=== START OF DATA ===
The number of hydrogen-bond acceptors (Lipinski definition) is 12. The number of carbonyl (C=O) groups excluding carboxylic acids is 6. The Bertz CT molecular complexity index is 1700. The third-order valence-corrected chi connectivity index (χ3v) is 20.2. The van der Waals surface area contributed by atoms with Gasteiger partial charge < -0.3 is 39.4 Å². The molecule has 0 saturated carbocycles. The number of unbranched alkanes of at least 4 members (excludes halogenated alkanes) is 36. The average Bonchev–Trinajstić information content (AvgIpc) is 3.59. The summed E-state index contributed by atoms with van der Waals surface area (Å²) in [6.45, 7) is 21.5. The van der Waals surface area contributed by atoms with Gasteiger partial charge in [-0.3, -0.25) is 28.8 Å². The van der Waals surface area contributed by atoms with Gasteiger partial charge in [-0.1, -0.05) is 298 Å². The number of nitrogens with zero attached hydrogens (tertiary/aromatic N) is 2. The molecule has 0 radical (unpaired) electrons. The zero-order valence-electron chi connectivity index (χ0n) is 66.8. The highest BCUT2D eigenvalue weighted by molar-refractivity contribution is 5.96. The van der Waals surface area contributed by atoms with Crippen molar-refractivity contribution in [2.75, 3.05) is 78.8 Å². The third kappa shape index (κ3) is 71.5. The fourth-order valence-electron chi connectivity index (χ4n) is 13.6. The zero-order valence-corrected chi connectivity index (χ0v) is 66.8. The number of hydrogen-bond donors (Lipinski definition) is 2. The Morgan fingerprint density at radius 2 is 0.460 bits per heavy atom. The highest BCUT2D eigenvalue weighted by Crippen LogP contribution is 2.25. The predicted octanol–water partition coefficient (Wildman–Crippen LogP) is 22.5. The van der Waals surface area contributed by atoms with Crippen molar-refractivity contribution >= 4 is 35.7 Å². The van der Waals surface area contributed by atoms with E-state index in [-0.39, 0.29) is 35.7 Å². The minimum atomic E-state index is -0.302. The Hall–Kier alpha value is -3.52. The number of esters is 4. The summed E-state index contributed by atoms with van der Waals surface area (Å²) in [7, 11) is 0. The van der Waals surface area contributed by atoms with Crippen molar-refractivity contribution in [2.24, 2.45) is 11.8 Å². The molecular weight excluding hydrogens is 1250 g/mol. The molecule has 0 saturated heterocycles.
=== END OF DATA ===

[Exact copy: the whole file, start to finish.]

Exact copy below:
The number of hydrogen-bond acceptors (Lipinski definition) is 12. The number of carbonyl (C=O) groups excluding carboxylic acids is 6. The Bertz CT molecular complexity index is 1700. The third-order valence-corrected chi connectivity index (χ3v) is 20.2. The van der Waals surface area contributed by atoms with Gasteiger partial charge < -0.3 is 39.4 Å². The molecule has 0 saturated carbocycles. The number of unbranched alkanes of at least 4 members (excludes halogenated alkanes) is 36. The average Bonchev–Trinajstić information content (AvgIpc) is 3.59. The summed E-state index contributed by atoms with van der Waals surface area (Å²) in [6.45, 7) is 21.5. The van der Waals surface area contributed by atoms with Gasteiger partial charge in [-0.3, -0.25) is 28.8 Å². The van der Waals surface area contributed by atoms with Gasteiger partial charge in [-0.1, -0.05) is 298 Å². The number of nitrogens with zero attached hydrogens (tertiary/aromatic N) is 2. The molecule has 0 radical (unpaired) electrons. The zero-order valence-electron chi connectivity index (χ0n) is 66.8. The highest BCUT2D eigenvalue weighted by molar-refractivity contribution is 5.96. The van der Waals surface area contributed by atoms with Crippen molar-refractivity contribution in [2.75, 3.05) is 78.8 Å². The third kappa shape index (κ3) is 71.5. The fourth-order valence-electron chi connectivity index (χ4n) is 13.6. The zero-order valence-corrected chi connectivity index (χ0v) is 66.8. The number of hydrogen-bond donors (Lipinski definition) is 2. The Morgan fingerprint density at radius 2 is 0.460 bits per heavy atom. The highest BCUT2D eigenvalue weighted by Crippen LogP contribution is 2.25. The predicted octanol–water partition coefficient (Wildman–Crippen LogP) is 22.5. The van der Waals surface area contributed by atoms with Crippen molar-refractivity contribution >= 4 is 35.7 Å². The van der Waals surface area contributed by atoms with E-state index in [-0.39, 0.29) is 35.7 Å². The minimum atomic E-state index is -0.302. The Hall–Kier alpha value is -3.52. The number of esters is 4. The summed E-state index contributed by atoms with van der Waals surface area (Å²) in [7, 11) is 0. The van der Waals surface area contributed by atoms with Crippen molar-refractivity contribution in [2.24, 2.45) is 11.8 Å². The molecular weight excluding hydrogens is 1250 g/mol. The molecule has 0 saturated heterocycles.